But times have changed. I am older, greyer and possible wiser, a professor working with bird borne infections (but not birding as much as I would like to). I am still very interested in the question of where birds go, and what they do. Fortunately, tracking technology has taken giant leaps and we can now do studies that were unheard of when I was a young ringer. In recent years, my laboratory has been involved in studies investigating movement behavior of mallards. Together with Martin Wikelski’s team in Constance, we have looked at home range sizes and habitat selection of mallards during migratory stopovers, tested the hypothesis that influenza A virus infection impairs movements of mallards, and even made translocation experiments between Sweden and Germany to repeat Perdeck’s classic starling study. We have used Argos loggers, radio-frequency loggers and GSM-loggers, and for each study the loggers have become better and lighter and data ever more detailed.

Right now, we are a part of DELTA-flu, a Horizon2020 EU-project with several European partners. Our role is to investigate the migratory connectivity of waterfowl in Eurasia in light of HPAI virus transmission. Can we use loggers to answer the question about possible routes of virus transmission across continent?

An urban mallard in Roskilde, Denmark, presently hanging out on the Roskilde Festival camping site

The loggers we use come from the company Ornitela in Lithuania, and weigh 10, 15 or 25g depending on which duck species we target. The general rule of thumb is that a logger shouldn’t weigh more than 3% of the bird’s mass, as not to impair it unnecessarily. These loggers are little marvels; they transfer data via the mobile phone network and can be programmed remotely. So far we have deployed loggers in Sweden, Lithuania, Netherlands and Georgia, and are planning to work in Ukraine, South Korea and Bangladesh. We are also waiting for the next leap in telemetry: the ICARUS project onboard the International Space Station. With this technology, loggers may reach 2.5g and hence be put on a larger range of species. What all these loggers do is to provide a real-time window into birds’ movements: Where they are and what they are doing, sometimes even what they avoid or what caused their deaths. We can follow the lives of ducks in great detail.

There is a veritable flood of data, with more than one million GPS points collected already. It is easy to get lost in time just watching the latest whereabouts of the tagged ducks, from the tundra regions east of the Ural mountains to a gravel pit outside Bremen. I hope to write here more frequently, because there is a lot of exciting stuff happening in the lab at the moment – until then, have fun!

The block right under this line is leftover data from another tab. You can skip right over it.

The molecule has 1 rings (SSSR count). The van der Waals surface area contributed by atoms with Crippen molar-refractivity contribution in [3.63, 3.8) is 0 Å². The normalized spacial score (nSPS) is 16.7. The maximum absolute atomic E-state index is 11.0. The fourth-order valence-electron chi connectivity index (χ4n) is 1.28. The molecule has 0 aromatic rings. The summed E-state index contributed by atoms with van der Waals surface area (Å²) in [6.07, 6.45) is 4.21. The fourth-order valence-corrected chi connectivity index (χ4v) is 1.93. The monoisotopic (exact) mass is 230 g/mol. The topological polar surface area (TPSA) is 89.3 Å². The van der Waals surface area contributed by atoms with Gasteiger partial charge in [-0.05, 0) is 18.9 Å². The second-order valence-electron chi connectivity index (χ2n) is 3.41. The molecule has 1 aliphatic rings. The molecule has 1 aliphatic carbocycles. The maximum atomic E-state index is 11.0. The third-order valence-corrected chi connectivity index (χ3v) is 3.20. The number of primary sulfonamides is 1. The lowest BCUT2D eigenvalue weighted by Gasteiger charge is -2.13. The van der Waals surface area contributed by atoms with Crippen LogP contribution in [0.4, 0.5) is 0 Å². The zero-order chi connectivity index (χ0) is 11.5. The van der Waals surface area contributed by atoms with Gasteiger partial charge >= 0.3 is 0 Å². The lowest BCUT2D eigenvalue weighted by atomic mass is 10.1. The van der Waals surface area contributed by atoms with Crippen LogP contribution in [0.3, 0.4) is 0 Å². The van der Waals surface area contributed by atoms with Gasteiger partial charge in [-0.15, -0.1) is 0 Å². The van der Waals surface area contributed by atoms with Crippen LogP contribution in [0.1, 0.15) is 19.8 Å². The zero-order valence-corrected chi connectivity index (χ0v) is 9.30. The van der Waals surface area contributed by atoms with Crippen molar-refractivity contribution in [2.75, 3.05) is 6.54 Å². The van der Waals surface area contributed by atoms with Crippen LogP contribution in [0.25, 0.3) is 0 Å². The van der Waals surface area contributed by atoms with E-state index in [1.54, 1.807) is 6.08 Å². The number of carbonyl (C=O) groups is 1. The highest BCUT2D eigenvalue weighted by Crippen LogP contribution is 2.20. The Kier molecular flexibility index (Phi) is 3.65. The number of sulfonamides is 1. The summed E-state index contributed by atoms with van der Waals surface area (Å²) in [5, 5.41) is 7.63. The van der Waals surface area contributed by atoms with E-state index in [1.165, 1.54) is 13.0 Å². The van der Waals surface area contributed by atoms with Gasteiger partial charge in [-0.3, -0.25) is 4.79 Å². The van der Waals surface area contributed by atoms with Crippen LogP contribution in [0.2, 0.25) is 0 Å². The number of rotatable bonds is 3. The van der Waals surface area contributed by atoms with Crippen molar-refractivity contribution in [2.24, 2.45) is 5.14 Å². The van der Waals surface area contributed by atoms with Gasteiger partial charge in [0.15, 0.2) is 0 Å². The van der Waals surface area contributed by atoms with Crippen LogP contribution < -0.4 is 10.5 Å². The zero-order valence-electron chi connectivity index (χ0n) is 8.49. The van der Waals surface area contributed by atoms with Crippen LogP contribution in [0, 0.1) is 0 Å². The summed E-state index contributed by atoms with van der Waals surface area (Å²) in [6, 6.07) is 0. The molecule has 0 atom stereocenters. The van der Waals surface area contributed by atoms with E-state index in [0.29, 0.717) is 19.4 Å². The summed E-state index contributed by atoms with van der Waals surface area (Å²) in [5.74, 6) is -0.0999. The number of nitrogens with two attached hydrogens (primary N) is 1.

Flu, ducks and the costs of being infected

IMG_4978

There was light snow this morning, but it has since melted away, leaving small puddles on the streets. Unfortunately, the sun seems to have lost today’s battle with the fog and the low clouds – it is, in essence, an ordinary wet, cold and gloomy February day. But if I peer out through the window, ignoring the construction works in the foreground, there is water on the horizon. And where there is water, there are ducks. And where there are ducks, there is flu. One cannot ask for more.

Over the years I have thought much about ducks and flu. (Some would say too much, but they don’t know what they miss). Although my research group has already produced four PhD theses on this topic, there is so much more that I would like to know. Some of it is  highly specialized knowledge, of interest for a limited set of like-minded scientists with  acquired duck disease tastes. Other things are quite basic, but hard to study, such as the question whether ducks infected with flu suffer from infection or not. That is a pretty important question also for a broader audience, as it has relevance for how well virus can spread with individuals in the environment; especially how ducks may spread virus long distances during migration. So, do they suffer from infections, or not?

Actually, there has been some controversy on this topic – partly stemming from different methods of quantifying disease effects. A field ecologist and a veterinarian have different scales in their toolboxes, one could say. In the latter case, disease signs are determined in  experimental infections in animal house facilities, where individuals can be followed over time. Such experiments in Mallards have not been associated with strong disease signs – as long as we consider the low-pathogenic avian influenza viruses that are naturally occurring in wild avian populations (highly pathogenic AI is a completely different story). Infected Mallards shed viruses, but are otherwise apparently healthy, or only display a very short increase in body temperature. But, the ecologist argues, the artificial environment with plenty of food, controlled temperature and absence of predators is not really mimicking the situation in the wild, where even small reductions in vigilance and movement capacity may end in the death from a raptor’s claw. Absence of overt disease is not equal to absence of ecological costs, the ecologist would conclude.